Garbarino, Merwyn S. The Seminole. New York, NY: Chelsea House Publishers; 1989. 111 pages. Frank W. Porter III, Gen. Ed., Indians of North America. (upper elementary/secondary) *.
This book describes the history and culture of the Seminole, a tribe originally comprised of members of various Southeast tribes who fled to Florida when pressured to give up their land for settlement by non-Indians. Tribal members also consisted of some of the runaway black slaves who escaped to Florida. Under Spanish rule, the Seminole were given land and granted Spanish citizenship until 1821, when Florida became part of the United States. The book describes the Seminole's fight against the removal policy of the U. S. government, their struggles to keep their land, subsequent relocation to Florida reservations, the formation of a tribal government, and contemporary life. Includes a center color section on Seminole patchwork. Profusely illustrated with drawings, engravings, and contemporary photographs. Also includes a glossary, bibliography, and "The Seminole-At-A-Glance."
Lee, Martin. The Seminoles. New York, NY: Franklin Watts; 1991 1989. 64 pages. (lower elementary).
This is a traditional portrait of the Seminole, including a section on their prehistory. The illustrations lack attribution and explanation, and the early depictions of Southeast Indians "Europeanize" the subjects. The text is awkwardly written and confusing in some of its presentation.
Lepthien, Emilie. The Seminole. Chicago, IL: Children's Press; 1985. 48 pages. (A New True Book). (lower elementary) ?.
This is a simply-written book on the Seminole, their history, lifeways, education, and government. The text includes information on the three Seminole wars, contemporary life on and off the reservation, and a glossary and index. Consistent use of the passive voice may be offensive, because it avoids assigning responsibility to the U. S. government for actions taken. For example, in reference to an incident between the Seminole and U.S. government during the Second Seminole War, the book explains, "But the Indians were tricked. They were captured." In describing the death of Osceola, the book recounts, "Osceola became ill and died in 1838. Osceola was buried at Fort Moultrie," but no mention is made of the fact that Osceola was a prisoner of the U.S. government at the fort at the time of his death. Illustrated with full-color and black-and-white photographs.
George, Jean Craighead. The Talking Earth. New York: Harper C Child Books; 1987. 160 pages. (upper elementary/secondary).
Billie Wind, a thirteen-year-old Seminole girl, questions the validity and usefulness of Seminole legends about talking animals and earth spirits in contrast to the scientific knowledge she has learned in school. As punishment by the Council for being a doubter, Billie is to spend time alone in the Everglades. Here, she learns that listening to the land and to the animals can teach her about survival and about understanding her people's beliefs.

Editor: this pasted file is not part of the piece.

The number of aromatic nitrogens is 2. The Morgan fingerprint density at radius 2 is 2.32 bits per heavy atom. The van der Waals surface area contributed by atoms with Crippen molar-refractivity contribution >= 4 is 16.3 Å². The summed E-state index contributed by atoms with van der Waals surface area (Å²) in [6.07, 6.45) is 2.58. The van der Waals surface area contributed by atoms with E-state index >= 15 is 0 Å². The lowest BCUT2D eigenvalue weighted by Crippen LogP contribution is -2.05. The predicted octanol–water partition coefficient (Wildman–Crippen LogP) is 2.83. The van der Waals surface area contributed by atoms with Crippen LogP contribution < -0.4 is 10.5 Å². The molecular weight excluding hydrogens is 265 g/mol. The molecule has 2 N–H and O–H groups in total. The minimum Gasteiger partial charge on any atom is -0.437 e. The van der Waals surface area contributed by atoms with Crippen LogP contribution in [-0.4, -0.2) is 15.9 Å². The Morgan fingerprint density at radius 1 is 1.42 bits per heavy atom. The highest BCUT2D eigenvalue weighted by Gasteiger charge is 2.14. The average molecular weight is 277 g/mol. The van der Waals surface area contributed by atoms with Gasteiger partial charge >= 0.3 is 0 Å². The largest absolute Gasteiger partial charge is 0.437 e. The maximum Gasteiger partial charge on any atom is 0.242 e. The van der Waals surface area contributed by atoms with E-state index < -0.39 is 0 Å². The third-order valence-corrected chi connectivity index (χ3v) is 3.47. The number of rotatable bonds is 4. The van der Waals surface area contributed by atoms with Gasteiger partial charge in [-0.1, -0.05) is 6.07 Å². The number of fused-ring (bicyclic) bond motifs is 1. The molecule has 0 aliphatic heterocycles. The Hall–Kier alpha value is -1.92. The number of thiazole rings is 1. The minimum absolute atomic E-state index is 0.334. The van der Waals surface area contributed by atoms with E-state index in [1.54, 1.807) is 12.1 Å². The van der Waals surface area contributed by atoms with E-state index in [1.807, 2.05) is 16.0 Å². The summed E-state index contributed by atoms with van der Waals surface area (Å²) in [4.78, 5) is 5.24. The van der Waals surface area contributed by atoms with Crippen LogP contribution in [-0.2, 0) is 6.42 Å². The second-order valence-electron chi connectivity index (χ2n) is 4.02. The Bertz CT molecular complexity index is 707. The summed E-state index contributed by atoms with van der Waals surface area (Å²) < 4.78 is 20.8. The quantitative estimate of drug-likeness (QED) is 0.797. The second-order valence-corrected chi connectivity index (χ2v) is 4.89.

Kudlinski, Kathleen V.; Watling, James, illus. Night Bird: A Story of the Seminole Indians. New York, NY: Viking; 1993. 54 pages. (upper elementary).
In this engaging novel for young readers, Night Bird, a Seminole girl living in the Florida Everglades in 1840, must decide whether to follow her family to Oklahoma, or remain behind with relatives in their traditional homeland. The Seminole hurry to perform the Green Corn Ceremony that marks the beginning of their New Year amidst hasty preparations to leave for Oklahoma before the white soldiers arrive. A short postscript describes the devastation suffered by the Indians in the Seminole Wars that began in 1835 and lasted until 1858, and also mentions the Seminole today. Illustrated with full-page black-and-white drawings.
Medaris, Angela Shelf; Byrd, Samuel, illus. Dancing with the Indians. New York, NY: Holiday House; 1991. 28 pages. (lower elementary).
A young girl, whose grandfather escaped from slavery and was adopted into the Seminole tribe, describes her family's annual outing to the Seminole powwow in Oklahoma sometime in the 1930s. In poetic, rhythmic prose, she describes the atmosphere of the powwow and the various dances performed---the Ribbon Dance, the Rattlesnake Dance, and the War Dance. The final page contains a factual account of her grandfather's escape from slavery and his years as a free man. Includes attractive, full-color illustrations.
Wallin, Luke. Ceremony of the Panther. New York, NY: Bradbury Press; 1987. 124 pages (secondary).
John Raincrow, a Miccosukee Seminole teenager, struggles to decide whether or not to follow in his medicine-man father's footsteps, in this coming-of-age novel set in the Florida Everglades. The story raises the complex issue of Miccosukee rights to use the endangered panther for religious ceremonies and deals realistically yet sensitively with contemporary concerns facing Miccosukee teens and families.
Costabel, Eva Deutsch; Costabel, Eva Deutsch, illus. The Early People of Florida. New York, NY. Atheneum. 1993. 34 pages. (upper elementary)
See annotation under Apalache Non-Fiction.
Brain, Jeffrey P. The Tunica-Biloxi. Chelsea House Publishers: New York, NY; 1990. 102 pages. (Frank W. Porter, III, Gen. Ed. Indians of North America). (upper elementary/secondary) *.
This book documents the history of the Tunica from their origins along the lower Mississippi River, through a sequence of migrations in the 17th and 18th centuries, to their eventual settlement in central Louisiana, where they merged with their neighbors, the Biloxi. Includes information on pre-Contact history, relationship with the French, conflicts with the Natchez, transformation of their way of life during the 19th century, and survival into the 20th century with their cultural traditions and tribal structure intact. Illustrated with archival and contemporary photographs. Includes a bibliography, "Tunica-Biloxi-At-A-Glance," a glossary, and an index.